1. Not finding help here? Sign up for a free 30min tutor trial with Chegg Tutors
    Dismiss Notice
Dismiss Notice
Join Physics Forums Today!
The friendliest, high quality science and math community on the planet! Everyone who loves science is here!

Tough physics problems

  1. Nov 6, 2003 #1
    The Earth orbits the Sun once a year at a distance of 1.50x1011 m. Jupiter orbits the Sun at distance of 7.78 x 1011 m. These distances are between the centre of the planet and the sun. How long ( in earth days ) does it take for Jupiter to make one orbit around the Sun?

    T(period = 8.64E4 sec) = 2πr^(3/2)/√(GMearth)

    i have tried adding and subtracting the two radiis together and then plugging it into the equation...however it is incorrect....i am either not understanding the problem or is it just human error....?
    Last edited: Nov 6, 2003
  2. jcsd
  3. Nov 6, 2003 #2


    User Avatar
    Staff Emeritus
    Science Advisor
    Gold Member

    Hi mobius,

    We welcome homework problems here, in the Homework Help forum. We also ask that you attempt the problems first, and show us your work up to the point where you get stuck.

    - Warren
  4. Nov 6, 2003 #3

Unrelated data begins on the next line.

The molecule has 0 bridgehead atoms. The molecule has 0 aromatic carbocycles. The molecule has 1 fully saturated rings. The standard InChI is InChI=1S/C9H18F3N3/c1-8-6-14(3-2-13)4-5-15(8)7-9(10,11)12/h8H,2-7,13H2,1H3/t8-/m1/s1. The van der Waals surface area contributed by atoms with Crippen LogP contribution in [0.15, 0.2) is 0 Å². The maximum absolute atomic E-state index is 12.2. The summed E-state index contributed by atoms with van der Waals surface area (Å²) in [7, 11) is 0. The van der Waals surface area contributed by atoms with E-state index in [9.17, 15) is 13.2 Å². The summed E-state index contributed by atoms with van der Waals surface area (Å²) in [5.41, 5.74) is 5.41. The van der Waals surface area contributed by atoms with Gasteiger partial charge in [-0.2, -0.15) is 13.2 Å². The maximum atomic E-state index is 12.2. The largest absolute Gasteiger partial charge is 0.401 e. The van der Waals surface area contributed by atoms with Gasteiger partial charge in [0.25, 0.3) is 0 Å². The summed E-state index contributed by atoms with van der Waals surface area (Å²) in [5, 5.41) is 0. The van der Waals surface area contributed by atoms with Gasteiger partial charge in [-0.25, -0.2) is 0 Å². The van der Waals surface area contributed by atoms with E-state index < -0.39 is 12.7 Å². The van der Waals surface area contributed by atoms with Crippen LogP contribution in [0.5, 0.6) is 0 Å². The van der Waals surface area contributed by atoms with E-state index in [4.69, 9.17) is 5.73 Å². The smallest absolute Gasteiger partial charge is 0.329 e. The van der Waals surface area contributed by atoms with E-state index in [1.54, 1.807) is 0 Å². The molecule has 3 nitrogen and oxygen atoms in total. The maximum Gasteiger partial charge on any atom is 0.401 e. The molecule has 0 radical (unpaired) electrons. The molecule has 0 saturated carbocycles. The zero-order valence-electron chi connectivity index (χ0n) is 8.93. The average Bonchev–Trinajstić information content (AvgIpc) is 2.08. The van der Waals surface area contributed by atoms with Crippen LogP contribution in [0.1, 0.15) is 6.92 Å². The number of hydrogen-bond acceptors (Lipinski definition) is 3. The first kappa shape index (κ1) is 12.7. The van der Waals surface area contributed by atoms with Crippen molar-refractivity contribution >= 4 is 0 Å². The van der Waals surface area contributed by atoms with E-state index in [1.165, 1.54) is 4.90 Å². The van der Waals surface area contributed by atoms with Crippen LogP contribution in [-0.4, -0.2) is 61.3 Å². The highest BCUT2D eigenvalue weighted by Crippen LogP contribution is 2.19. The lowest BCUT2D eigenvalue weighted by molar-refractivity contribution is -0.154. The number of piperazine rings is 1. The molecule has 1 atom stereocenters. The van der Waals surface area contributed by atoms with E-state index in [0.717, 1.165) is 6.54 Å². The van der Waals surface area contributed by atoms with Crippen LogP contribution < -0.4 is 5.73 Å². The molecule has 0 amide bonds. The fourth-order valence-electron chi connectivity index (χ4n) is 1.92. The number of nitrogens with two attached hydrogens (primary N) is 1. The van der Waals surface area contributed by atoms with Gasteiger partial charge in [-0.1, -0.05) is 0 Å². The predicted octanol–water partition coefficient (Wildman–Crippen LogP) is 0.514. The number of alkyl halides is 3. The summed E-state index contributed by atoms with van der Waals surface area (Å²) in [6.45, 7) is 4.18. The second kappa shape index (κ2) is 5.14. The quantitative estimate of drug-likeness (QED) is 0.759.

Doc Al

    User Avatar

    Staff: Mentor

    Start by identifying all the forces acting on the body (the pilot), then tell us what you know about acceleration, circular motion, and Newton's laws!
  5. Feb 2, 2012 #4
    Hint: You use keplers third law where (time period)^2= (radius of orbit)^3
  6. Feb 2, 2012 #5
    if I'm not understanding wrong, we have to find the 'relative' time period of the planet w.r.t earth. Here relative means : let car A & B start from pt. P in diff. Circles with diff. Speeds. Now relative time period will be that when both will reach pt. Again simultans. To do this problem u can take the help of concept of beats from waves.
    Therefore use this:
    1/T=1/T1 - 1/T2
    Where T1 , T2 are the periods of earth and jupiter resp.
    Tell me if it's right
Know someone interested in this topic? Share this thread via Reddit, Google+, Twitter, or Facebook

Have something to add?

Similar Discussions: Tough physics problems
  1. Tough physics Problem (Replies: 1)